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As our children get closer to departing for college and we’re on the verge of losing the day-to-day interactions with them, it
can feel like falling off a cliff. How
will we manage without them? How will
they manage without us? At the same
time, they need to leave ... and there is another part of us that is more than
ready to have them go.
Sometimes it’s easier to ponder smaller issues like, ”where
can I find the right type of extra-long sheets for the bed in their dorm?” than to think about the really big stuff. So, let's take a break from all that big stuff for a minute and just think about shopping. Here are two typical college shopping stories:
The first is one of my father’s favorites: “We sent you off to college with a beautiful
wardrobe. You came home from your fancy
East Coast college wearing nothing but blue jeans and pocket t-shirts. We were horrified!”
Do not equip your children as if they are leaving for an Arctic expedition as you send them off to college.
Here’s mine: Our
daughter went off to college with the casual wardrobe she’d worn in high
school. Jeans, T-shirts and workout
clothes from the local mall, like the rest of the kids at her high school. She went off to her fancy Midwestern college
and developed an interest in expensive designer clothing and accessories. I was horrified.
Conclusion: Do not equip your children as if they are leaving
for an Arctic expedition as you send them off to college. They do not need an extensive wardrobe to
take with them, even though they may insist they do. Their taste can change radically within a
short period of time.
As you might recall from your college visits, dorm rooms can
be very small and it may be difficult to find places to put a wardrobe that was
easily contained at home.
I distinctly remember the struggle we went through to find
another crevice in the closet to cram one of the seemingly endless pairs of
jeans my daughter brought to her freshman dorm (yes she dressed casually, but
she also shopped voraciously for those casual items!).
Despite your child’s possible belief to the contrary, there actually
happen to be clothing stores in many college campuses in this country where he may purchase his own items of clothing
and other necessities. There are even
ways that students can get to those stores without their parents or a car.
Many colleges have group outings during freshman orientation to a nearby mall
or big box retailer. These end up being
social and bonding occasions in addition to their practical usefulness. In fact, a former patient of mine who went to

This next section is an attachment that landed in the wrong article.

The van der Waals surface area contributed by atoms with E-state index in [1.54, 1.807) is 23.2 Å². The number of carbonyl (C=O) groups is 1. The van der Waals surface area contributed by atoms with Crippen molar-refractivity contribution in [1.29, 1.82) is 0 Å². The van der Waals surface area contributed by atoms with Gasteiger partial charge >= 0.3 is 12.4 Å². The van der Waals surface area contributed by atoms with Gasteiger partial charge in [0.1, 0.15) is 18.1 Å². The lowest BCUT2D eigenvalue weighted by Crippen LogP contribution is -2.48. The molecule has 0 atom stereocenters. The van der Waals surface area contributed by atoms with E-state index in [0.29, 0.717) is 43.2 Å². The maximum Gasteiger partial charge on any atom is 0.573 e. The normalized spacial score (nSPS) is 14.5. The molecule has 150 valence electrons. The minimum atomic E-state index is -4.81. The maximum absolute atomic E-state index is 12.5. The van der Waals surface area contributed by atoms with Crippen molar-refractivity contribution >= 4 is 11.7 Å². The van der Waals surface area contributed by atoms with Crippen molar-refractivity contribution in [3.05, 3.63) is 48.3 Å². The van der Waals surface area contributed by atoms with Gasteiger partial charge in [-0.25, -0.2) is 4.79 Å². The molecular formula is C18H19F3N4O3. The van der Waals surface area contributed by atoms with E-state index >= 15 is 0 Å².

a state school in a rural area told me that the main social hangout on her
campus was the local Walmart.
When it comes to dorm rooms, schools vary in terms of what
they provide. Some rooms have hangers,
some don’t. Don’t buy your darling a
room-sized rug before you know for sure that the room isn’t carpeted already.
If you have a son, consider minimizing your investment in
sheets. We sent our son off with two
sets of sheets his freshman year. He
rotated them in the following fashion: One set was for his freshman year, and the second was for his sophomore
year. At that point there was no longer
the possibility of rotating them again so they went in the trash.
Also, you may be more interested in this process than your
child. If so, try as hard as you can to
disengage. I know that’s not easy. It
may be hard (this applies again especially to mothers of boys) to understand why
they have not contacted their roommates before they get there to figure out how
to furnish their room. The prospect of sending them off with no bedspread,
window coverings, etc. may be hard to take.
Remember, you won’t be living in that bare room. They will, and they may not mind it at all. If it does bother them that much, they’ll do
something about it. This is Responsibility
101, one of the main benefits of college.
One of the benefits for you is having them out of your
house: What you don’t know doesn’t hurt
you. Their messy and/or barren room
won’t be in your house. It may not even
be in your state!
Here’s another of my father’s favorite stories to illustrate
that point: My parents visited my
brother at college over a parents’ weekend. Being people who valued neatness and order,
they were shocked at the mess they encountered in his room.
While trying to keep their emotions under control a friend from down the hall
came by to say hello. He said, “Hey Jim,
I see you cleaned up your room for your parents!"